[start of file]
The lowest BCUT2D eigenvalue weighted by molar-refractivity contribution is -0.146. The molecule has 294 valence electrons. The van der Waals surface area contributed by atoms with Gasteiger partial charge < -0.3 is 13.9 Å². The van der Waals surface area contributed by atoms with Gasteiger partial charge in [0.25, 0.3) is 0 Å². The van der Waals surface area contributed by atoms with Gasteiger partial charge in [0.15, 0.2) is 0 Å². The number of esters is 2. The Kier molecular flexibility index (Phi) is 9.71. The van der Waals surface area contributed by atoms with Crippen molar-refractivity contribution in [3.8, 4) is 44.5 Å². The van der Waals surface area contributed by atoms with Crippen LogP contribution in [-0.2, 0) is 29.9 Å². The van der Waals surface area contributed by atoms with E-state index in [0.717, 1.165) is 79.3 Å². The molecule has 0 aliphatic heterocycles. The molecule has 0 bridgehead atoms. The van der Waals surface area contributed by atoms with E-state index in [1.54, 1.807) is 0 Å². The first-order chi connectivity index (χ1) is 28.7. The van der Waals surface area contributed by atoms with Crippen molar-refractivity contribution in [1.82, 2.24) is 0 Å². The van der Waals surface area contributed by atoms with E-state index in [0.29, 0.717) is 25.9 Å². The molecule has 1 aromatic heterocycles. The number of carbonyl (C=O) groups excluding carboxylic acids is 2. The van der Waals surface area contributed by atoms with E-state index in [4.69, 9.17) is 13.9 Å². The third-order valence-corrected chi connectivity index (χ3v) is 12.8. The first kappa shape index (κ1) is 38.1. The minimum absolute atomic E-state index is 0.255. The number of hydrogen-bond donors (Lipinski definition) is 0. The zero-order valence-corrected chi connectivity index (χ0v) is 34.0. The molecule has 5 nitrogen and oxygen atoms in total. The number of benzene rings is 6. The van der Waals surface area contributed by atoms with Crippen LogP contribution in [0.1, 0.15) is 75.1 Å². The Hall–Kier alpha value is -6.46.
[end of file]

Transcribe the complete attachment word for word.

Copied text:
The lowest BCUT2D eigenvalue weighted by molar-refractivity contribution is -0.146. The molecule has 294 valence electrons. The van der Waals surface area contributed by atoms with Gasteiger partial charge < -0.3 is 13.9 Å². The van der Waals surface area contributed by atoms with Gasteiger partial charge in [0.25, 0.3) is 0 Å². The van der Waals surface area contributed by atoms with Gasteiger partial charge in [0.15, 0.2) is 0 Å². The number of esters is 2. The Kier molecular flexibility index (Phi) is 9.71. The van der Waals surface area contributed by atoms with Crippen molar-refractivity contribution in [3.8, 4) is 44.5 Å². The van der Waals surface area contributed by atoms with Crippen LogP contribution in [-0.2, 0) is 29.9 Å². The van der Waals surface area contributed by atoms with E-state index in [0.717, 1.165) is 79.3 Å². The molecule has 0 aliphatic heterocycles. The molecule has 0 bridgehead atoms. The van der Waals surface area contributed by atoms with E-state index in [1.54, 1.807) is 0 Å². The first-order chi connectivity index (χ1) is 28.7. The van der Waals surface area contributed by atoms with Crippen molar-refractivity contribution in [1.82, 2.24) is 0 Å². The van der Waals surface area contributed by atoms with E-state index in [0.29, 0.717) is 25.9 Å². The molecule has 1 aromatic heterocycles. The number of carbonyl (C=O) groups excluding carboxylic acids is 2. The van der Waals surface area contributed by atoms with E-state index in [4.69, 9.17) is 13.9 Å². The third-order valence-corrected chi connectivity index (χ3v) is 12.8. The first kappa shape index (κ1) is 38.1. The minimum absolute atomic E-state index is 0.255. The number of hydrogen-bond donors (Lipinski definition) is 0. The zero-order valence-corrected chi connectivity index (χ0v) is 34.0. The molecule has 5 nitrogen and oxygen atoms in total. The number of benzene rings is 6. The van der Waals surface area contributed by atoms with Crippen LogP contribution in [0.1, 0.15) is 75.1 Å². The Hall–Kier alpha value is -6.46.